Sometimes, using JavaScript’s own built-in objects really makes life easier for when the inline auto-typing constructs fail.

In the case that lead up to this tip, the typical JavaScript inline regular expression declaration failed for some painful to debug reason. Offender…

var cDay = /DAY/i;

This cDay declaration failed to match strings ‘DAY1’ and ‘DAY2’, but did correctly match strings ‘2DAYS’ and ‘2DAYSNS’.

Coming to the rescue is calling JavaScript RegEx object and using the exec method directly to fire off the regular expression checking with the given string value. Afterwards, check for a null value for no matches. Previously, I had used cValue’s Search method and looked for ‘counts’ in the result.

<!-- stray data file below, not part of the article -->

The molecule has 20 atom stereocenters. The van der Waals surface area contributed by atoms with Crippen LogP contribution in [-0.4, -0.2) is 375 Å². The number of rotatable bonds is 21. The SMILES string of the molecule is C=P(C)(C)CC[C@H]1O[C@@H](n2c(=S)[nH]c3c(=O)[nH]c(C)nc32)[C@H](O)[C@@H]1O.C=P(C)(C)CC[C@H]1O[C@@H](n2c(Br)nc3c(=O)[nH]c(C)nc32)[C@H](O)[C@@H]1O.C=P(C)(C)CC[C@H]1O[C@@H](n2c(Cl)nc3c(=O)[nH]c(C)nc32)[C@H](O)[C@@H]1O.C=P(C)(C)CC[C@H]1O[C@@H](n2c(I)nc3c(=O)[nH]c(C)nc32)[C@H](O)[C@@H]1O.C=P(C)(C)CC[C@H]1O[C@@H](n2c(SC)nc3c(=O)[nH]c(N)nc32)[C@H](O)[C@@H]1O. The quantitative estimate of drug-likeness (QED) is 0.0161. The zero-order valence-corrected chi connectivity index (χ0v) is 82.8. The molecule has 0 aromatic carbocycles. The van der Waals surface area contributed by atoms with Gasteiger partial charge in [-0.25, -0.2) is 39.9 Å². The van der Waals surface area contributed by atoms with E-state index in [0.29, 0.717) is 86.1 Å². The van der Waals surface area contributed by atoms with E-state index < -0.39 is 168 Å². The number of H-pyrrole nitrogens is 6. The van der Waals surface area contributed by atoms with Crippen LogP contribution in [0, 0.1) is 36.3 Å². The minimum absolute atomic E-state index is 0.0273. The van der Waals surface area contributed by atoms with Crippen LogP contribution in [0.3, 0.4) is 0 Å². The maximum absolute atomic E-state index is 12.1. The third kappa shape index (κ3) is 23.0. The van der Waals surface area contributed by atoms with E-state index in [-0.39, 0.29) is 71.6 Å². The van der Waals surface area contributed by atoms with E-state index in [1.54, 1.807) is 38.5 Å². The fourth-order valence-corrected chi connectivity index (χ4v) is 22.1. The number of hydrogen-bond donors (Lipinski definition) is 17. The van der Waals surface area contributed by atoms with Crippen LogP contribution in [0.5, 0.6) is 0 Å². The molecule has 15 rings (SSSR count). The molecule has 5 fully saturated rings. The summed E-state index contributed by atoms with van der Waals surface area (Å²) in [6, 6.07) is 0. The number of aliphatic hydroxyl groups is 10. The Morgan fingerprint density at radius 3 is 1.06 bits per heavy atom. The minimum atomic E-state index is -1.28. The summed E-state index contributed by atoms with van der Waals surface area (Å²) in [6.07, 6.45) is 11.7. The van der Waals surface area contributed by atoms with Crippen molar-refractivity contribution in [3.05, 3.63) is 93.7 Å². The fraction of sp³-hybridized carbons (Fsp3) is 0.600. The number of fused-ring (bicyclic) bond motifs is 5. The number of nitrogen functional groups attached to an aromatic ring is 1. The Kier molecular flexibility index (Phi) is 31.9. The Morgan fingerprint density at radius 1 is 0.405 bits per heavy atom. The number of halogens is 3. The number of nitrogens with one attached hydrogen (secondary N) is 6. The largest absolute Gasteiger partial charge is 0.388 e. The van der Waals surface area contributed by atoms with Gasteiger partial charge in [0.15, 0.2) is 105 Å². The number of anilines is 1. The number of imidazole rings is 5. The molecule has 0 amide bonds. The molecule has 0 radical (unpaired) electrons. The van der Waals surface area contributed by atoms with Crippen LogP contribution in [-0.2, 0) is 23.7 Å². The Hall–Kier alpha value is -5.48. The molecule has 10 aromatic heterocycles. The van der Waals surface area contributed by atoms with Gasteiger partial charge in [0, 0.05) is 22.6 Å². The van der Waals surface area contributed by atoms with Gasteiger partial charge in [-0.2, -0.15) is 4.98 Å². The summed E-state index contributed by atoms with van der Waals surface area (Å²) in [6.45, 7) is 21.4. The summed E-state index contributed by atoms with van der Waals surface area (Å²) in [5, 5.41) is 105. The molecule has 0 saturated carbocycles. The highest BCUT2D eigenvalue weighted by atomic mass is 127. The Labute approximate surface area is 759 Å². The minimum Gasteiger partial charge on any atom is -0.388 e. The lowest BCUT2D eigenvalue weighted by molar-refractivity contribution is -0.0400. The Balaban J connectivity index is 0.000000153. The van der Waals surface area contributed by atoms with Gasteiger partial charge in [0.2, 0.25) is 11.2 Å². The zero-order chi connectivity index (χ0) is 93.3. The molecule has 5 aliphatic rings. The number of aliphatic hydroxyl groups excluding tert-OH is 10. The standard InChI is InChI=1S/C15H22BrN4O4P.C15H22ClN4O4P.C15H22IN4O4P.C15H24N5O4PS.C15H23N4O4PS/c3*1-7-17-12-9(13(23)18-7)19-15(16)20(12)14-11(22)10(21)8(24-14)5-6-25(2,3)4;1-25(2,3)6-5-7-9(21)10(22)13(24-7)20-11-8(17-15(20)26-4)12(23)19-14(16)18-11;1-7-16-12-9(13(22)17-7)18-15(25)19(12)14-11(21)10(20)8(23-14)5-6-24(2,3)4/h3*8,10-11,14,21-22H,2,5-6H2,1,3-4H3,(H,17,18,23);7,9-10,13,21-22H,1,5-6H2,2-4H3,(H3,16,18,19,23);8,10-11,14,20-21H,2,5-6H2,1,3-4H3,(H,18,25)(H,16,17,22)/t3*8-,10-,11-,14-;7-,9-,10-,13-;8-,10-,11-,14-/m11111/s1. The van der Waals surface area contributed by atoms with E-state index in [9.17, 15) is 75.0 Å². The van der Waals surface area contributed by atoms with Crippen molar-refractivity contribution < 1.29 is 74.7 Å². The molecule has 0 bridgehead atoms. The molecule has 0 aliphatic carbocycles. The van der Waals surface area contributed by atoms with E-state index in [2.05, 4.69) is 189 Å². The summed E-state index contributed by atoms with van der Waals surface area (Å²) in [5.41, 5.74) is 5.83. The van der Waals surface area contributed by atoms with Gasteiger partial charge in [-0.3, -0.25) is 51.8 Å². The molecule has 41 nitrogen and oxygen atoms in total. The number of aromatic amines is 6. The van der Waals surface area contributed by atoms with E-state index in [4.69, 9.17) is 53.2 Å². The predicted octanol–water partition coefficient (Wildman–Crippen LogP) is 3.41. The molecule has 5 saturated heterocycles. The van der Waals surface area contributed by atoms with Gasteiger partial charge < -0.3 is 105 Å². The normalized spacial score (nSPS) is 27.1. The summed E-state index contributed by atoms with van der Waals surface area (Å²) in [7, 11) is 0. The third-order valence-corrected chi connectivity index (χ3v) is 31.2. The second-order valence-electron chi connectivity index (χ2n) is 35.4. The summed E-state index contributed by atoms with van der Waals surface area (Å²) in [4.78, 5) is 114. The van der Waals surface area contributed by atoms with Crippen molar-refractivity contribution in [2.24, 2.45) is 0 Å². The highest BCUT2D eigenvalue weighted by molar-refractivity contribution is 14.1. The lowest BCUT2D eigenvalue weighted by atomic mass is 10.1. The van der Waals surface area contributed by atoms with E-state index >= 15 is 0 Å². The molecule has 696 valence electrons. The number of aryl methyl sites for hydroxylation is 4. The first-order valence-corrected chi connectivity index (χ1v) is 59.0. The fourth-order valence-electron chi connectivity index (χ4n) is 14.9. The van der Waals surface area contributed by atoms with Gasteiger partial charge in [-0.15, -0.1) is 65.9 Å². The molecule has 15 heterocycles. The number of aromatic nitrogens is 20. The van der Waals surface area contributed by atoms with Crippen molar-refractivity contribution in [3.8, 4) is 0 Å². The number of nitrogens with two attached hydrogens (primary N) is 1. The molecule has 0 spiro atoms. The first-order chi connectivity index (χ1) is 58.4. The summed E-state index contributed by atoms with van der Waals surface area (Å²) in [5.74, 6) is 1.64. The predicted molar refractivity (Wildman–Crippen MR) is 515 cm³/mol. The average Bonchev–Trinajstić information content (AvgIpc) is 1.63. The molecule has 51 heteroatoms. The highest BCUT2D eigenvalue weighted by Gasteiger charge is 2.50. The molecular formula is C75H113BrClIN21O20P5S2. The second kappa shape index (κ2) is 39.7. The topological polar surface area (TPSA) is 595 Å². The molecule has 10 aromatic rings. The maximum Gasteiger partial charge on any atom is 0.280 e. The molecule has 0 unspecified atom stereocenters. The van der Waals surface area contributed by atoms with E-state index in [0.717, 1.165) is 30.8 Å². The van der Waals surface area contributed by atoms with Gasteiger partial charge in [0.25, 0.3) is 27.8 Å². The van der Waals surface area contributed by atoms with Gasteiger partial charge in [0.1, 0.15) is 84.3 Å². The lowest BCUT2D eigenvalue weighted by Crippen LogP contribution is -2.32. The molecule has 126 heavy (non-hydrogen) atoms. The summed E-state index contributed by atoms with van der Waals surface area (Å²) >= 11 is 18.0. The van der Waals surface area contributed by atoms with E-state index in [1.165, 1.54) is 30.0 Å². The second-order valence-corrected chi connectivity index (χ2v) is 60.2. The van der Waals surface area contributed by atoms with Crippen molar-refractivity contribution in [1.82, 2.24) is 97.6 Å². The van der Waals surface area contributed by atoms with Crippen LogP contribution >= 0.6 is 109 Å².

New working code.

var cDay = new RegExp('DAY');

for(i=1; i<= coursesCount; i++) {        
	id = 'course_'+i;

	if(document.getElementById(id).value != 0) {
	   allEmpty = false;
	}        

	var cValue = document.getElementById(id).value;
	var cResult = cDay.exec(cValue);
	if(null != cResult) {
		hasConference = true;
	}        
}

Now this method correctly matches strings ‘DAY1’, ‘DAY2’, ‘2DAYS’ and ‘2DAYSNS’.

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